Ms. Johnson condemns the Disney version of Pocahontas, as though that’s clear evidence that although “people say that sharing between cultures is supposed to help us learn, ... cultural appropriation is teaching us all the wrong lessons.” Disney modified most of its stories, based on fact or fiction, in order to market them and provide a happy ending. We could have a separate, and fascinating, discussion about Disney’s role in our culture and the ways its movies have perpetuated patriarchy, racism, and capitalism, but let’s not tar all cultural exchange with the Disney brush. 

Seventh, Ms. Johnson castigates whites who pretend to be a race they’re not. I suppose she would accuse me of this. I’ve appeared as a guest judge on Afghanistan’s most popular TV show, the singing contest Afghan Star, wearing the Afghan shalwar kameez, speaking Dari, and playing Afghan music on my violin. As a result of that appearance, Afghans would smile when they recognized me on the street. I once received a free meal at an Afghan restaurant in the US because the owner was so proud to have me in his restaurant. The overwhelming reaction of Afghans to my choice to wear their clothes, speak their language, and play their music was that they were glad I showed them respect by doing so. Yet in the sad world desired by Ms. Johnson, I would be racist, and they would be brainwashed victims who should not actually respect me for what I did in their country. 

In her 8th point, Ms. Johnson starts to realize the contradictions of her argument. After protesting the way yoga has become trendy, she quotes Susanna Barkataki as saying that of course, no one thinks “white people can’t practice yoga.” I’ll admit to being guilty (in the past) of agreeing with Ms. Johnson. I had studiously avoided yoga studios, believing that there was no way to practice yoga as a white man without being racist. Then I actually went to India. Lots of my new friends in Mumbai tried to get me to study yoga. When I was initially resistant, they seemed a bit crestfallen, as though it hurt that I wasn’t interested in this aspect of their culture. On International Yoga Day, I finally took a class, and loved it. The attitude Ms. Johnson and Ms. Barkataki advocate—that there is a racist and a non-racist way to do yoga—is so confusing that it had prevented me from wanting to try it.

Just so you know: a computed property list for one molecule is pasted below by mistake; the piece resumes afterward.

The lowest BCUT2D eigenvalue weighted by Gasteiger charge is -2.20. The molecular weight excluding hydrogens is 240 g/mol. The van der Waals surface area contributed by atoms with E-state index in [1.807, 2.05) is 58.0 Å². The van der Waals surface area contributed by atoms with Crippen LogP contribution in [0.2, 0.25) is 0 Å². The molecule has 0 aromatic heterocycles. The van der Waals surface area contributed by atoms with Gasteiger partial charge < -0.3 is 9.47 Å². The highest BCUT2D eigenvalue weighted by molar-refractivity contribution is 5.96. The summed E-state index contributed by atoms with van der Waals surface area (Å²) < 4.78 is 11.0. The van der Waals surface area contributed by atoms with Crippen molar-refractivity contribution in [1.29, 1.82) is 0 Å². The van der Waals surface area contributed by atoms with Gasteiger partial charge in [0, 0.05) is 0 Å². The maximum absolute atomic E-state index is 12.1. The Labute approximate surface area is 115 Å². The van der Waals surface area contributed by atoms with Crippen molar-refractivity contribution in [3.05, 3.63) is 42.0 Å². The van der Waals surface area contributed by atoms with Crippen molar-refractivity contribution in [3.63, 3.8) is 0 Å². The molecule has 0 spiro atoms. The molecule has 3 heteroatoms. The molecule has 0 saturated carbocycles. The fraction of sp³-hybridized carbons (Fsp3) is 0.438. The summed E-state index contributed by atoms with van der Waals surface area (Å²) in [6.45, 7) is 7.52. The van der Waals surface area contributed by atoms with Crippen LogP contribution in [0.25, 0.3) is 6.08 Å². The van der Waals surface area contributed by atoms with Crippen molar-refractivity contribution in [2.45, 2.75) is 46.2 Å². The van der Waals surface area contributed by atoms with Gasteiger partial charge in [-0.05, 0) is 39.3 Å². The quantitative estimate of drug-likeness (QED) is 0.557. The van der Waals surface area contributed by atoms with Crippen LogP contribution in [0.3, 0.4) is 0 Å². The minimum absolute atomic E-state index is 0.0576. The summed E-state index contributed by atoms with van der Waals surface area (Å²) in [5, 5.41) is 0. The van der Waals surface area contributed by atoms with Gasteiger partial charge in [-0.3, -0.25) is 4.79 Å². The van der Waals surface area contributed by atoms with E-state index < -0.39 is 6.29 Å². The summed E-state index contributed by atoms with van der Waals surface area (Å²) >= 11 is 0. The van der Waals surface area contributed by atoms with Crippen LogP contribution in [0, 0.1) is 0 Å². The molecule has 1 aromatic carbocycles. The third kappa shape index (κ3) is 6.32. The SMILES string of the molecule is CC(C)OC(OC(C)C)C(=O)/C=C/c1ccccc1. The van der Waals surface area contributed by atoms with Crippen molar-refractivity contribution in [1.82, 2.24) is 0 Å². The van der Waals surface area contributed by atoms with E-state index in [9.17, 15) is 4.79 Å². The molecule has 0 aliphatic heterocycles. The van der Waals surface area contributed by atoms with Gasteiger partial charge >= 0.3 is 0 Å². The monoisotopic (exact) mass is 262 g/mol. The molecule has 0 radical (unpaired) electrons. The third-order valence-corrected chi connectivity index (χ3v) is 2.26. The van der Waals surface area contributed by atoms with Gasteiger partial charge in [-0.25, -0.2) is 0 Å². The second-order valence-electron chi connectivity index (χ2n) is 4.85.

I would argue that any time someone studies yoga, they are honoring and respecting one of the most magnificent contributions of India to world civilization. Period. 

In the ninth point, the boat of Ms. Johnson’s argument looses its moorings from the Pier of Rationality and goes adrift in the Sea of Lunacy. Does she really expect me to compare my desire to incorporate the tiyayi from South Asian classical music into my Western classical compositions to British subjugation of the subcontinent? Is my father’s affection for jazz truly comparable to slavery?

She closes her article with an attempt to assure us that she’s not against people “using” things from other cultures: a participle, by the way, which should be offensive to any artist. I’ve “listened” to Ravi Shankar, but never “used” him or his music.